Reckitt Benckiser cleans up in coronavirus pandemic: Dettol demand sends sales soaring
- Reckitt, whose brands also include Cillit Bang, is one of the few large companies to benefit from the pandemic
- Chief executive Laxman Narasimhan, who took over in September, expects the obsession with hygiene to continue
The craze for cleaning brought on by the coronavirus has pushed up sales at consumer goods giant Reckitt Benckiser.
Demand for its Dettol disinfectant and wipes, and other cleaning products, went through the roof as customers frantically scrubbed and polished their homes to zap murderous microbes.
Reckitt, whose brands also include Cillit Bang, is one of the few large companies to benefit from the pandemic.
It has the biggest portfolio of surface disinfectant brands, including Lysol, which is popular in the US.
That has driven a rise in the share price of 27 per cent since the start of the year, when many other companies have seen their market value fall.
But sales of another of RB’s major brands – Durex – fell as the ‘stay at home’ message and lack of options for nights out during the lockdown hit demand for condoms.
Chief executive Laxman Narasimhan, who took over in September, expects the obsession with hygiene to continue.
He is investing £100m over two years to speed up growth in disinfectants.
‘The world has changed beyond recognition in 2020. Covid-19 is likely to be with us for the foreseeable future,’ he said, adding that we are adopting new, more fastidious habits.
In December, prior to the outbreak, one of Narasimhan’s first major engagements was to open a new £105m research centre in Hull, where Dettol was invented in 1932.
The northern English city beat Singapore and New Jersey as the location for the centre, partly due to its history.
Narasimhan has responded to the pandemic by creating a business from scratch. The new professional services arm offers products and advice to companies to keep their staff and customers safe.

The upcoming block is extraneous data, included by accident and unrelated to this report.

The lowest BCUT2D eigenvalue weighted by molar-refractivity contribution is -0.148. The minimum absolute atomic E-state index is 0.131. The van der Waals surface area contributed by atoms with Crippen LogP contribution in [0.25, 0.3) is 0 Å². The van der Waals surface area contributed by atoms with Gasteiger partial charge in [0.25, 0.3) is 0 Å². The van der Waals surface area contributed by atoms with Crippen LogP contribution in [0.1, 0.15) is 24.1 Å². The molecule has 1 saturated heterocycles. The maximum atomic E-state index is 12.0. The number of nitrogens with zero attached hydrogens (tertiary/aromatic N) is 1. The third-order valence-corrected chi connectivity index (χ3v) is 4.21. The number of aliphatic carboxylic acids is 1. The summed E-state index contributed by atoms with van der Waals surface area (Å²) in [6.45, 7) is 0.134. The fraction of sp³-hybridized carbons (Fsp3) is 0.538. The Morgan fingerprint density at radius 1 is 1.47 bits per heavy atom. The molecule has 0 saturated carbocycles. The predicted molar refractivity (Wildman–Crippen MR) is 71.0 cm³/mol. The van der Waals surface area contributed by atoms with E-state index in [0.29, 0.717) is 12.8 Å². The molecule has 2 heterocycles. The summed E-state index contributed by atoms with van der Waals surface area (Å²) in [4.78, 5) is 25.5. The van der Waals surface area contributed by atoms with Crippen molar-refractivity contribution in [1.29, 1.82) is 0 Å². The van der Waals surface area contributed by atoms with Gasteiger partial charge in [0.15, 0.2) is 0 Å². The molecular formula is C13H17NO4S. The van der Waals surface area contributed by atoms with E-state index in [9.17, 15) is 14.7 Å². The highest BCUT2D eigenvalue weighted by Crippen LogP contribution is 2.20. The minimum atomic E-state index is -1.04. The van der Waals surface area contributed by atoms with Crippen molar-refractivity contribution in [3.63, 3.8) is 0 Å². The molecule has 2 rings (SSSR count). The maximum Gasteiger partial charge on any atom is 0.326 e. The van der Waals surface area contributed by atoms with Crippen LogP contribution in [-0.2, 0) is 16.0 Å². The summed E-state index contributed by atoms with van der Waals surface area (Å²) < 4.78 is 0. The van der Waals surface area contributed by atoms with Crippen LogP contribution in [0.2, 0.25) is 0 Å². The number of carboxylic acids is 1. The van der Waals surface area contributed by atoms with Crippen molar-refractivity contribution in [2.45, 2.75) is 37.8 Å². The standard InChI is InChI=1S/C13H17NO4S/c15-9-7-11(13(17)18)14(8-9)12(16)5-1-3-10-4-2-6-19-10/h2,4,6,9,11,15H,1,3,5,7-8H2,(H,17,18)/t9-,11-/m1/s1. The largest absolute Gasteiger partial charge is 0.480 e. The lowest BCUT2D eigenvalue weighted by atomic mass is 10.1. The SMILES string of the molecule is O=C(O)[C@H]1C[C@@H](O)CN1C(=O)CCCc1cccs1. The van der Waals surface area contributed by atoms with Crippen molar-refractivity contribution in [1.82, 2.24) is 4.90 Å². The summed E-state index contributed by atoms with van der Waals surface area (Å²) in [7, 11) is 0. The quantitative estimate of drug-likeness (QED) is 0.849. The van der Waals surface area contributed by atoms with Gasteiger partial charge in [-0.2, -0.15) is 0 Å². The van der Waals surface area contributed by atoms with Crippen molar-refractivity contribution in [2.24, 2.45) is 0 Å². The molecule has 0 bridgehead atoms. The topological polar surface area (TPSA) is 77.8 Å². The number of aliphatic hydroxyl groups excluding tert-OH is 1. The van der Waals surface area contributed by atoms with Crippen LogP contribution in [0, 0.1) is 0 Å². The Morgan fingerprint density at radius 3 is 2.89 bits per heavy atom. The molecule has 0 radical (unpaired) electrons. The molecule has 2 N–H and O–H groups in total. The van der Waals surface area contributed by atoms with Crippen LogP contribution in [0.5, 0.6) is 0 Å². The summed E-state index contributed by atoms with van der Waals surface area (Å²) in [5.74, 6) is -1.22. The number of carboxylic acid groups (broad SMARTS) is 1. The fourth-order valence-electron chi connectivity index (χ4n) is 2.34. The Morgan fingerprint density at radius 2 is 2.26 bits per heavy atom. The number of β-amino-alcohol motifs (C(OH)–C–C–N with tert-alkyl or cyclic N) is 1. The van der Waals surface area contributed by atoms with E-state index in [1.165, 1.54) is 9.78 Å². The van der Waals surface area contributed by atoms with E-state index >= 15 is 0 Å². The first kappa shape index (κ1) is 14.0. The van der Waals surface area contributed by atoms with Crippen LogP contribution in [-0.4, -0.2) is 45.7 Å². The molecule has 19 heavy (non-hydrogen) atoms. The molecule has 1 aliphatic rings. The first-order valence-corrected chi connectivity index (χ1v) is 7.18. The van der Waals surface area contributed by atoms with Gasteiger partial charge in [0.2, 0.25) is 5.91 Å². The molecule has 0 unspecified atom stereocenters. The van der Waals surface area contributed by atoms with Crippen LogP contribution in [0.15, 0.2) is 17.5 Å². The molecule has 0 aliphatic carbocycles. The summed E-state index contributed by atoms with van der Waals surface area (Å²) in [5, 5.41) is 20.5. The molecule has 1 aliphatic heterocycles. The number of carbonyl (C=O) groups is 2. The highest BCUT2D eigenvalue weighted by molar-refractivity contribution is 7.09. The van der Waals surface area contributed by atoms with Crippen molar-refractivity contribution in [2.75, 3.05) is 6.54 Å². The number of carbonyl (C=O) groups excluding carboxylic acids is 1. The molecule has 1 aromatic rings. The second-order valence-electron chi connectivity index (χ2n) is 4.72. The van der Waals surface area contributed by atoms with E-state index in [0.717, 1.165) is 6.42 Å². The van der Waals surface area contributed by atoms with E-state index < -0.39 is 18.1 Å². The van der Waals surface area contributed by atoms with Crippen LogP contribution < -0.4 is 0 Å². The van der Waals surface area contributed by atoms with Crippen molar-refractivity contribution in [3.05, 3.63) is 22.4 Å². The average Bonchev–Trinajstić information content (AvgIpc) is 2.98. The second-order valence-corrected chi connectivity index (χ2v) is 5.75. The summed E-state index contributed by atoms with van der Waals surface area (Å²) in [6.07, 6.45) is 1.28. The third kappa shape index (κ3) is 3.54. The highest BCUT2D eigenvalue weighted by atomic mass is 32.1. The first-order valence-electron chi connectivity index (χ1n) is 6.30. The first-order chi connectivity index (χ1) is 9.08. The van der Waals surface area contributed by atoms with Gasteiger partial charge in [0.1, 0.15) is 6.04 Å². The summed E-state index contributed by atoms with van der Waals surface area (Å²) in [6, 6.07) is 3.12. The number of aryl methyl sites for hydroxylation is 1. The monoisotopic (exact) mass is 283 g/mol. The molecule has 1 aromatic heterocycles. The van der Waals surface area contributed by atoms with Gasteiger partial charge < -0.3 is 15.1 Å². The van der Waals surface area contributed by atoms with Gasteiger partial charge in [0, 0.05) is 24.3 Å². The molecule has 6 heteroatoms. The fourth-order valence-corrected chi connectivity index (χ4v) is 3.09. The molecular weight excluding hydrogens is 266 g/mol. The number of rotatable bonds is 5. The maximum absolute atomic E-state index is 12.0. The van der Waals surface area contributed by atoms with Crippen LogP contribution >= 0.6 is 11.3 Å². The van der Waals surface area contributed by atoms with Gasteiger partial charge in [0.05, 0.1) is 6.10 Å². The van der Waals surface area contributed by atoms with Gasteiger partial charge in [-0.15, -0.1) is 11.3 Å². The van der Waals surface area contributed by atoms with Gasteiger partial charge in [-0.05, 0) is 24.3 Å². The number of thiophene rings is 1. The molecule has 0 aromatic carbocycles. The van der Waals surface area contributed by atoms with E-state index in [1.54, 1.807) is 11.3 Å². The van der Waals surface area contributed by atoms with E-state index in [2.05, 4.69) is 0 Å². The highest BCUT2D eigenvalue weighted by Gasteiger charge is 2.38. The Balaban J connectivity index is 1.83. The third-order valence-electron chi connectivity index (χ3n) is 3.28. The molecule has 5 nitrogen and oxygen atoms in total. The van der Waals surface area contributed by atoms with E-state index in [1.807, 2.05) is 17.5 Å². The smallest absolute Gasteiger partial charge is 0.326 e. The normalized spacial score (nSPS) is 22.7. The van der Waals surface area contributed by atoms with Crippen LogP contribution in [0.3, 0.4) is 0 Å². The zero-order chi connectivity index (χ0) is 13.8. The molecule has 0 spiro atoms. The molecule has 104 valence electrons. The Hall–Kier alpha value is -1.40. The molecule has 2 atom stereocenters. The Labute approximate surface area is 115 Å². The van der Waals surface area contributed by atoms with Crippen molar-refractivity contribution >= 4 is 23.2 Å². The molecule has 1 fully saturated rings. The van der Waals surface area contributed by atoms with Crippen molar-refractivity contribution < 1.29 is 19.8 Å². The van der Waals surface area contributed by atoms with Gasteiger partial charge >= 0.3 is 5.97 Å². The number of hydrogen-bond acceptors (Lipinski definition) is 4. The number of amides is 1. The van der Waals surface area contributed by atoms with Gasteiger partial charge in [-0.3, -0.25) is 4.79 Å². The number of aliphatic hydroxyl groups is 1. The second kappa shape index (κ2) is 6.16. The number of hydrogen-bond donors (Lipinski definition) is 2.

Leading firms signed up so far include US airline Delta, hotel group Hilton and car hire operator Avis.
The Reckitt boss has also invested £19m in a new Reckitt Global Hygiene Institute to support research at universities into better hygiene – and how to persuade people to drop dirty habits such as not washing their hands.
Net revenue grew by nearly 11 per cent in the first half of this year to just under £7billion.
Profits rose by 13.4 per cent to £1.6billion. The company kept the dividend steady at 73p a share – a relief to small investors who have seen payouts at many other firms slashed or scrapped due to reduced profits or uncertainty over the pandemic. Shares rose 1 per cent, or 80p, to 7800p yesterday. Reckitt saw an e-commerce boom, with sales online rising by 60 per cent during lockdown, a trend it expects to continue.
But the costs of dealing with the pandemic, including social distancing for employees, came to £69m.
Chris Beckett, head of equity research at Quilter Cheviot, said the results were ‘very strong’. Narasimhan inherited a tough task from his predecessor Rakesh Kapoor, as the company had fallen out of favour with investors under Kapoor. In February, it said it had made a £3.7bn full-year loss for 2019, due to a £5billion charge on its takeover of baby formula maker Mead Johnson. Previous management bought the operation in a £13billion deal three years ago which has yet to come good.
It was also embroiled in the US opioid addiction scandal through its former pharmaceuticals arm Indivior, which prosecutors say made misleading safety claims over its suboxone addiction treatment. Last year, Reckitt agreed to pay up to £1.1billion in the hope of drawing a line under the affair.